Justia Legal Ethics Opinion SummariesArticles Posted in U.S. 4th Circuit Court of Appeals
United States v. Blackledge
Respondent, civilly committed as a sexually dangerous person, challenged the denial of the motions to extend and reopen the discovery period, motions to withdraw as counsel, and motions to appoint a second expert. The court concluded that, in proceedings that could result in the lifelong incarceration of respondent who has already served his full sentence, respondent was forced to be represented by an attorney asserting multiple conflicts of interest with whom he had not prepared for trial because of their inability to communicate. The district court abused its discretion in requiring counsel to continue representing respondent and the error was not harmless. Therefore, the court vacated the district court's judgment as to the motions to withdraw and remanded for the district court to consider these motions after engaging in the appropriate inquiry regarding the extent of counsel's conflicts. View "United States v. Blackledge" on Justia Law
Lincoln v. DOWCP
Petitioner sought attorney's fees from Ceres for his purusit of a claim for disability benefits under section 928(a) of the Longshore and Harbor Workers' Compensation Act (LHWCA), 33 U.S.C. 928(a). The court concluded that section 928(a)'s plain language requires fee-shifting only when an employer has paid no compensation within 30 days of receiving the official claim. In this case, Ceres voluntarily paid petitioner one week's compensation within 30 days of receiving his claim, and thereby admitting to liability for the injury for the purposes of section 928(a). Ceres met the requirement of section 928(a), moving the dispute to section 928(b). Petitioner was entitled to the services of an attorney but, under the LHWCA's fee-shifting scheme, petitioner was not entitled to have that attorney paid for by Ceres. The court held that Ceres's payment of one week's benefits at the maximum compensation rate, being directly tied as it was to petitioner's alleged injury, qualified as "compensation" within the meaning of section 928(a). Finally, the court rejected petitioner's claim that when Ceres filed a notice of controversion prior to the payment at issue, it signaled that it was controverting his claim, and by doing so, irrevocably triggered section 928(a). Accordingly, the court denied the petition View "Lincoln v. DOWCP" on Justia Law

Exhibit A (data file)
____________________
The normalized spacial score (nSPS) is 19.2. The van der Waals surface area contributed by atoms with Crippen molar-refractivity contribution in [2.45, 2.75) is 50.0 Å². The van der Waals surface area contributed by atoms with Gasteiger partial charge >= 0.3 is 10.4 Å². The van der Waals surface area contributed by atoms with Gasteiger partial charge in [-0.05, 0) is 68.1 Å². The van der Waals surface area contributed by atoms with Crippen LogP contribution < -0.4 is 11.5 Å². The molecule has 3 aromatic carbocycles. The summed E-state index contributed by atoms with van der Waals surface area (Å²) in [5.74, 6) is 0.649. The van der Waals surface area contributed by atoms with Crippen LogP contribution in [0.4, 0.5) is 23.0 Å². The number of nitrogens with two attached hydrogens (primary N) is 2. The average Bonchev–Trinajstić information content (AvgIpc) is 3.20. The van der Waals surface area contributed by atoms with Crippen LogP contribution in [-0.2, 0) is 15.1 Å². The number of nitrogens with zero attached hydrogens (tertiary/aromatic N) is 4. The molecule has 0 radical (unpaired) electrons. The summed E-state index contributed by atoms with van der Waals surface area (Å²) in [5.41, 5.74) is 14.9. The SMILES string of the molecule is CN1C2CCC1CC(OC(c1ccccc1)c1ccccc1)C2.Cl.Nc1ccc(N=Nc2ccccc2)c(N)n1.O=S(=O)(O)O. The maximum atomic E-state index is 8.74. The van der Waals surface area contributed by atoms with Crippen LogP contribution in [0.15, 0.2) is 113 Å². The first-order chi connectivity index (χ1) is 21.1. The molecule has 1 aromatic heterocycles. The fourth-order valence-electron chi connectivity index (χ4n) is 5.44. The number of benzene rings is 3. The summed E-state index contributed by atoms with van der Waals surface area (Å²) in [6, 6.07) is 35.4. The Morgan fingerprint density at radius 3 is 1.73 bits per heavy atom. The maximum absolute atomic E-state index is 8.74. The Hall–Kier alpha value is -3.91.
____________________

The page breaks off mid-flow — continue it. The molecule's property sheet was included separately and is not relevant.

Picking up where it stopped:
Eastern Associated Coal Corp. v. DOWCP
Claimant was awarded benefits under the Black Lung Benefits Act (BLBA), 30 U.S.C. 901-945. At issue was whether the awards of attorneys' fees properly reflected market-based evidence of counsel's hourly rate, as required by the lodestar analysis in Hensley v. Eckerhart. The court held that neither the ALJ nor the BRB abused its discretion in concluding that counsel provided sufficient market-based evidence of rates, and that the number of hours billed for attorneys' services reasonably reflected the work completed. The court also held that the award of fees for work performed by certain legal assistants was not supported fully by the record, and modified that award accordingly. View "Eastern Associated Coal Corp. v. DOWCP" on Justia Law